An Astronaut's Guide to Life on Earth: What Going to Space Taught Me About Ingenuity, Determination, and Being Prepared for Anything
Travel to space and back with astronaut Chris Hadfield's "enthralling" bestseller as your eye-opening guide (Slate).
Colonel Chris Hadfield has spent decades training as an astronaut and has logged nearly 4000 hours in space. During this time he has broken into a Space Station with a Swiss army knife, disposed of a live snake while piloting a plane, and been temporarily blinded while clinging to the exterior of an orbiting spacecraft. The secret to Col. Hadfield's success-and survival-is an unconventional philosophy he learned at NASA: prepare for the worst- and enjoy every moment of it.
In An Astronaut's Guide to Life on Earth, Col. Hadfield takes readers deep into his years of training and space exploration to show how to make the impossible possible. Through eye-opening, entertaining stories filled with the adrenaline of launch, the mesmerizing wonder of spacewalks, and the measured, calm responses mandated by crises, he explains how conventional wisdom can get in the way of achievement — and happiness. His own extraordinary education in space has taught him some counterintuitive lessons: don't visualize success, do care what others think, and always sweat the small stuff.
You might never be able to build a robot, pilot a spacecraft, make a music video or perform basic surgery in zero gravity like Col. Hadfield. But his vivid and refreshing insights will teach you how to think like an astronaut, and will change, completely, the way you view life on Earth — especially your own.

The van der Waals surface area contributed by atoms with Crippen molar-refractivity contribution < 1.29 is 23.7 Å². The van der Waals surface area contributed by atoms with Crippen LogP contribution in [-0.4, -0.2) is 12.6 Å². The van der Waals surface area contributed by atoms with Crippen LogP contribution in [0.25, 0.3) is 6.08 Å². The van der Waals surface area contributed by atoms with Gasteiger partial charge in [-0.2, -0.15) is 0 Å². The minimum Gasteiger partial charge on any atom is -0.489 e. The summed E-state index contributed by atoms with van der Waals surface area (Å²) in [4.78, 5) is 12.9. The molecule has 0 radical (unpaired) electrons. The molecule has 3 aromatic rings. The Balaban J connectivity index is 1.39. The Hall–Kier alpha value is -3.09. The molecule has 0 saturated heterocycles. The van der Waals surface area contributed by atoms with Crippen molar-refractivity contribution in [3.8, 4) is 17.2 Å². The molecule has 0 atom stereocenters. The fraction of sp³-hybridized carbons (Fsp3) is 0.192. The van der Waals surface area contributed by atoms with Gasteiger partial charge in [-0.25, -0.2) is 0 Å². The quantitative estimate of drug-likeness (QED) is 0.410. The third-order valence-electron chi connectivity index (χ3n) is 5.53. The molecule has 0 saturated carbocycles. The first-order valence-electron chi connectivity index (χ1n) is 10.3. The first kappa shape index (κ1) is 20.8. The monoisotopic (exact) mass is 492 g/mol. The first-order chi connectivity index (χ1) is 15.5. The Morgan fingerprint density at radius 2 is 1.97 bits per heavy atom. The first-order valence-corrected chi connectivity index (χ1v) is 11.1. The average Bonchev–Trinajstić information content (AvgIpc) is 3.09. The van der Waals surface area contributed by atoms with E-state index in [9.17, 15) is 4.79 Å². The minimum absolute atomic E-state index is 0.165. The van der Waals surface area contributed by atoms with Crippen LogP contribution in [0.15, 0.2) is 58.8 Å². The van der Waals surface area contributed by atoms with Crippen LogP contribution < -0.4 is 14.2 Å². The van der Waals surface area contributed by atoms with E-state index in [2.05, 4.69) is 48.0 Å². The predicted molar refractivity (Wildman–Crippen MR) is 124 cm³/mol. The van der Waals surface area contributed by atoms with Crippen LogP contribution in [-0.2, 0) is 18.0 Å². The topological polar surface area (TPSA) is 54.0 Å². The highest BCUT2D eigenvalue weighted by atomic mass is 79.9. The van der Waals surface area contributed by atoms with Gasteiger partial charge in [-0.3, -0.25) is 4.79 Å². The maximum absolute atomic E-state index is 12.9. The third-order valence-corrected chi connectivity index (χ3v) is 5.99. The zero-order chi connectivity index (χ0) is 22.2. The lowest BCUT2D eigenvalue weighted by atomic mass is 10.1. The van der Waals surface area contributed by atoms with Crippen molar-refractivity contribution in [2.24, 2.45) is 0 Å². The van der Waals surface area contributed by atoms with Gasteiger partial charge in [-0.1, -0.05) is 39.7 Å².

"Hadfield proves himself to be not only a fierce explorer of the universe, but also a deeply thoughtful explorer of the human condition." —Maria Popova, Brain Pickings
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I went to Moose Jaw, Saskatchewan, to begin basic jet training with the Canadian Forces; Helene gave birth to our first child, Kyle, and began raising him alone in Kitchener because a recession had made it impossible to sell our house; ...
We were going to Bagotville, Quebec, where I'd fly CF-18s for the North American Aerospace Defense Command (NORAD), intercepting Soviet aircraft that strayed into Canadian airspace. It was a great opportunity to be posted to a brand-new ...
And then, two weeks before we were to wrangle our three kids onto the plane—Kristin was about 9 months old—there was some sort of high-level dispute between the Canadian and French governments. France gave my slot away to a pilot from ...
It wasn't at all clear, though, if test pilot school would be a route to the Canadian Space Agency (CSA). When, or even whether, the CSA would select more astronauts was anyone's guess. Only one thing was certain: the first Canadian ...
Not surprisingly, given the relative size of the Canadian military, Cold Lake tests many fewer planes and focuses on modifications, not on expanding the planes' fundamental capabilities. We had loved living in Cold Lake while I was ...
What people are saying - Write a review
LibraryThing ReviewUser Review - Authentico - LibraryThing
It's just ok. It should just be renamed to 'Chris Hadfield: I Got Lucky' or something like that since the book seems to follow a timeline of the life of Chris. It does talk about his life when he's ... Read full review
LibraryThing ReviewUser Review - Skybalon - LibraryThing
The biography part is good, but maybe a little light on details. The self-help part is good, but not much more than platitudes. Yet somehow the combination is fine, not great but fine. You learn a little and maybe get inspired just a little. Read full review
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